If you want, dip them in three parts soy (e.g. Kikkoman) mixed with one part rice vinegar and some sriracha, but really, they’re great just as they are. And if you’re of the vegetarian persuasion, replace the pork with mushrooms (e.g. champignon) long fried in butter and I think you’ll be pretty pleased.

It really is surprisingly easy to make dumplings (if you don’t think it’s super easy, if you think it’s super easy you’re right on the money). At least if you don’t make the wrappers yourself. I’m sure that can be fun but I’m very pleased with the ones I can get at my local China-store (those I use are called “Gyoza skins”).

And just to have said what really goes without sayin’. IF you are in Shanghai and find yourself close to Ruijin Road. DO NOT tell me about it. I will be consumed by jealousy.


(the ultimate snack?)

In our previous apartment, we used to host traditional Christmas dinners for our friends. Well, maybe not that traditional as a lot of our friends were (and are) vegetarians, which meant we’d do twice the stuff. My favorites from the meat side of things but also vegetarian alternatives. That meant almond balls and vegetarian Jansson’s, but also a lot of other things not intended to mimic meat “originals”. Tofu, fried cheese, pickled mushrooms and: croquettes. I’d do them with fried mushrooms or chili and som herbs (I should say that they aren’t especially Christmassy or anything, which is important as you really should have more often than just Christmas).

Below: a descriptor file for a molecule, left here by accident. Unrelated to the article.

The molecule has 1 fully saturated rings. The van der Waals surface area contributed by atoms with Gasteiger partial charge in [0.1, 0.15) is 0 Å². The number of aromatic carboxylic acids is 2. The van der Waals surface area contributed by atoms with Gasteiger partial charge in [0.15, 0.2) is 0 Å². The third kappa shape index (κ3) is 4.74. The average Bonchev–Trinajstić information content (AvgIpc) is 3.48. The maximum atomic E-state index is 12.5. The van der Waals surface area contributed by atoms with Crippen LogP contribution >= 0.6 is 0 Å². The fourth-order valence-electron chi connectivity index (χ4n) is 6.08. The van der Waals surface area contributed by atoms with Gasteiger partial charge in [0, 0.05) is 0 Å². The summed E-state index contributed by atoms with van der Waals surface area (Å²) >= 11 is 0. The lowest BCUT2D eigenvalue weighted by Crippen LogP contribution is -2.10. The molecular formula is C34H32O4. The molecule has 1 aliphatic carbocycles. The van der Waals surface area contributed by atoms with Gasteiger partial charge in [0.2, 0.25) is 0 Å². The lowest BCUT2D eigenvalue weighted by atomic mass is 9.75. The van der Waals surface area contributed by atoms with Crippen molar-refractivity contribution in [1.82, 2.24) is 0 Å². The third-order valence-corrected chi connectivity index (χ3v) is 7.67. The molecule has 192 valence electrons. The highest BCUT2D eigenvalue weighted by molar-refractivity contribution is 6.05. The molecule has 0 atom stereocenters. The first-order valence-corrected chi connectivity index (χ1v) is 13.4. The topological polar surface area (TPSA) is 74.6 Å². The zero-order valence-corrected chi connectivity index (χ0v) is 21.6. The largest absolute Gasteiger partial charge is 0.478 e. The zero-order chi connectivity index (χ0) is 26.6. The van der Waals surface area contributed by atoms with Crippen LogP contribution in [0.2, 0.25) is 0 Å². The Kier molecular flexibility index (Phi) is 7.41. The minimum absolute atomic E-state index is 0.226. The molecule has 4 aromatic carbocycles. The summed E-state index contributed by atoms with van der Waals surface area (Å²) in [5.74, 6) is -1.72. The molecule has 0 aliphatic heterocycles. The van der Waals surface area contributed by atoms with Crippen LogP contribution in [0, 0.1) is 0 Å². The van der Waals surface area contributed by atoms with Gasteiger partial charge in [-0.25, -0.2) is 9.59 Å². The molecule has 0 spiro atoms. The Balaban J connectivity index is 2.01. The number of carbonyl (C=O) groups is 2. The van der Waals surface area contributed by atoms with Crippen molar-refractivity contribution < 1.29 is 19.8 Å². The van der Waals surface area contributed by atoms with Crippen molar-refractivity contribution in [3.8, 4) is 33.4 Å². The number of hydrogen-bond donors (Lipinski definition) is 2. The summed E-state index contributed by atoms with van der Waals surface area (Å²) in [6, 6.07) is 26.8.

So croquettes can be many things. Commonly, they’re mashed potato rolled in bread crumbs and fried, maybe with something mixed in with the mash. I find these to be… not very interesting.

Others are based on béchamel sauce mixed with chicken or lobster or something else wonderful. To me, regardless of what you mix in, these croquettes are all about the béchamel. I looooove béchamel. A couple of years back my brother Olov taught me a new trick, which he got from Mathias Dahlgren (Olov talks about it in Swedish here). Fry chopped yellow onion in butter as a base for the sauce. Sounds… insignificant, yes? But no, I find it to be a great improvement. In addition, I use bay leaves and cloves to spice the sauce, which I also thought I got from Olov (and in turn from Mathias, btw, here’s a croquette recipe by him) but I’m not sure about that (Mathias does use it in another of his croquette recipes so it is probably from him, and he is a god damn genius so… it makes sense).